My main three regrets here are: (a) no fiddle/mandolin, (b) the harmonies are not a female singer (c) pitchiness on first verse (I think it gets better after that).
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ThankS FluFFY

Postby loopio » Mon Dec 10, 2007 12:32 am

Wow,

This forum is a real insperational. The feedback I got from "fluffy" all though not perfect really makes me want to write another toon for the next songfight. I just have to say that this forum has really brought back back my passion for music. I listened to the songs for awhile, but I never commited to making a song for it until last week. Just writing based off title is absolutely awesome. I really liked some of the submissions, and some others were.......DOH! The bottom line though is that you guys have made a incredible outlet for people like me that hide in the closet with music. Hell, if I sound like a mix of REM and U2 with those other guys (Loyalty Day) no clue? I don't even know... Shit thats good with me!!!

Thanks! I will try to do better on the next round..

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Postby Mime » Mon Dec 10, 2007 12:44 am

fluffy wrote:Mime: You need to work on your vocal recording if you're going to do something so vocal-heavy. Back away from the microphone, and enunciate your words. Don't have such a thin and boring backing track. Many of your lines are definitely of the "gottacramasmanysyllablesinasIcan" variety, and those are bad and should be rewritten. Your lyrics generally remind me of those late-80s raps which are start out like "My name is Bob and I'm here to say" and go quickly downhill from there, and this one could definitely stand to be at least a minute shorter.
All makes sense. Thanks for the review fluffy. I think the main problem is lately I just haven't been having the time to get the delivery the way I want. A lot of the "gottacramasmanysyllablesinasIcan" (and bad emphasis / jumbled structure) is just me being unrehearsed. As for the vocal, I was moving and forgot to pack my better mic, so that might be part of it. Thanks for the help man. I hope I've at least been improving even if I still suck. Hah.
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Postby roymond » Mon Dec 10, 2007 8:14 am

fluffy wrote:Roymond: before this started I wondered if this was going to be Surreal Roymond, Creepy Roymond, or Melodic Roymond, and you went and did a Surreally Creepy Melodic Roymond song just to change things up a bit. Roymond does country? I'm really digging this in any case. A bit of sloppiness at 2:05 which feels out of place, since the vocals are pretty tight through most of the song. Great song though. Vote contender?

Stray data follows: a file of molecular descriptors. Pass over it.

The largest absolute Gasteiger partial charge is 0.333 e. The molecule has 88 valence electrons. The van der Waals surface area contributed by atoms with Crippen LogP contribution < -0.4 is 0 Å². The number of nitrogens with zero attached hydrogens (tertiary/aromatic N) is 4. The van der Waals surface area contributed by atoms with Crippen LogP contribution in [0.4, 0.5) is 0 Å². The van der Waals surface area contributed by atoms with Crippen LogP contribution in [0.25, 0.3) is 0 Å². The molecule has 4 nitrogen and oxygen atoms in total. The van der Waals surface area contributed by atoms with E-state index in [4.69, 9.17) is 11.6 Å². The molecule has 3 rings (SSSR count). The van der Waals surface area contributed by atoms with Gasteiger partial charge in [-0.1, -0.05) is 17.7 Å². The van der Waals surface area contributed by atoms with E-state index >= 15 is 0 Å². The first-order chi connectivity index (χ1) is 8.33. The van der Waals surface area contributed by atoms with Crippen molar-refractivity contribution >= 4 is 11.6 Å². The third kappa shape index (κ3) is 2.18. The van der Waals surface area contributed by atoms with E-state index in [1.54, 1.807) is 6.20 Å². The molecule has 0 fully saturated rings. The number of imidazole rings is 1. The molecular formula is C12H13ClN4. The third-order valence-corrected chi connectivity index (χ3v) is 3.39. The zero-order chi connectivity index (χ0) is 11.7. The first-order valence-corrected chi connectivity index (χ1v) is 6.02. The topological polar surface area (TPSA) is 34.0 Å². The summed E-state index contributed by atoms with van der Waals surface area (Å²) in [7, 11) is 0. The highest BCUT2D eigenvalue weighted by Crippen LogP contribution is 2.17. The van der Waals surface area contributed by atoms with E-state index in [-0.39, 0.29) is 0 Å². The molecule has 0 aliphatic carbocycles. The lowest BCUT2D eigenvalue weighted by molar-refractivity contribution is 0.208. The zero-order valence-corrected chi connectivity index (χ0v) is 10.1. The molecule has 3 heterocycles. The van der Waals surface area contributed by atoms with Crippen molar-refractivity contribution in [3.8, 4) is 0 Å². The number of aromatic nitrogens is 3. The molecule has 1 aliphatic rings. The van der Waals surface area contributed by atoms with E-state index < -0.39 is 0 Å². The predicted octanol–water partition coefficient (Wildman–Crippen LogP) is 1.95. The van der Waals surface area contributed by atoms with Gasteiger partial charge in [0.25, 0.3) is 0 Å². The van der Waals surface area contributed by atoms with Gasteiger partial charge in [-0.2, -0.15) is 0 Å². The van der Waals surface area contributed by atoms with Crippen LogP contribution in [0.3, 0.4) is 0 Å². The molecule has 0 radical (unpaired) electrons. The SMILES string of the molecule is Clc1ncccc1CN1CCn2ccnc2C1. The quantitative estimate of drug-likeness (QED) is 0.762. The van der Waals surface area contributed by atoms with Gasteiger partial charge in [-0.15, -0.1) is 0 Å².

Thanks, Fluffy. I don't know how to classify my own stuff, so I guess this works. Is it really creepy? I was going for gospel. Maybe they're the same. There are a few sloppy spots that made it through the last minute production. I will try and remix this in the near future (but that never seems to happen).
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Postby jimtyrrell » Mon Dec 10, 2007 11:21 am

Reviews. It's been a while.

AB/7A – Well, you’re off to a bad start with me, but that’s because I put a high priority on lyrical content. So at least there’s no trite lyrics or off-key vocals to contend with here, but the lack of words leaves this song a step behind right at the gate. Musically, it’s challenging to buy into, but by the end I’m digging it well enough.

Adam Adamant – Not bad. I feel like the song is held back by its low fidelity. Structurally, it’s all there; I like the end verse especially. But yeah, this would benefit from some instrumentation that was a little less dime-store.

Blues Manufacturing Facility – Great opening. Sounds like a Tarantino soundtrack. The vocals take over as soon as they come in. The guitar solo is straight-up pentatonic. For the most part, the mix has a nice depth to it; I’d like this song a bit more if the vocals sounded like they were part of that space and not laid overtop of it.

Chonny – The overall mix is too quiet. I gotta back up and start again. Wow, neat. Sounds pretty ‘60s. Some of the lyrics jag on the ear a bit, but there’s some good unexpected imagery offered here, and that goes a long way with me.

David Lost – The start of the song is dangerously predictable. But the first verse is delivered sincerely enough to keep me on board. Those drums are too loud, I think. Nice tasteful lead guitar work. The repeating chorus at the end doesn’t vary enough to justify the length. Nice fadeout though.

Flvxxvm Florvm – The whole thing is pushed too high; the distortion keeps me from getting into this one. And that’s the ONLY thing, because this is otherwise pretty awesome. Catchy, well-built, and just long enough. The ending was somewhat anti-climactic.

Jach S – Like the David Lost song, this one starts with a few establishing bars that leave me hoping the song is going to get more interesting. The vocal style fits nicely. Mazzy Star kind of stuff. Can’t understand the words though. Bring ‘em up, and push those guitars back a bit. And—hey what happened? The song is over?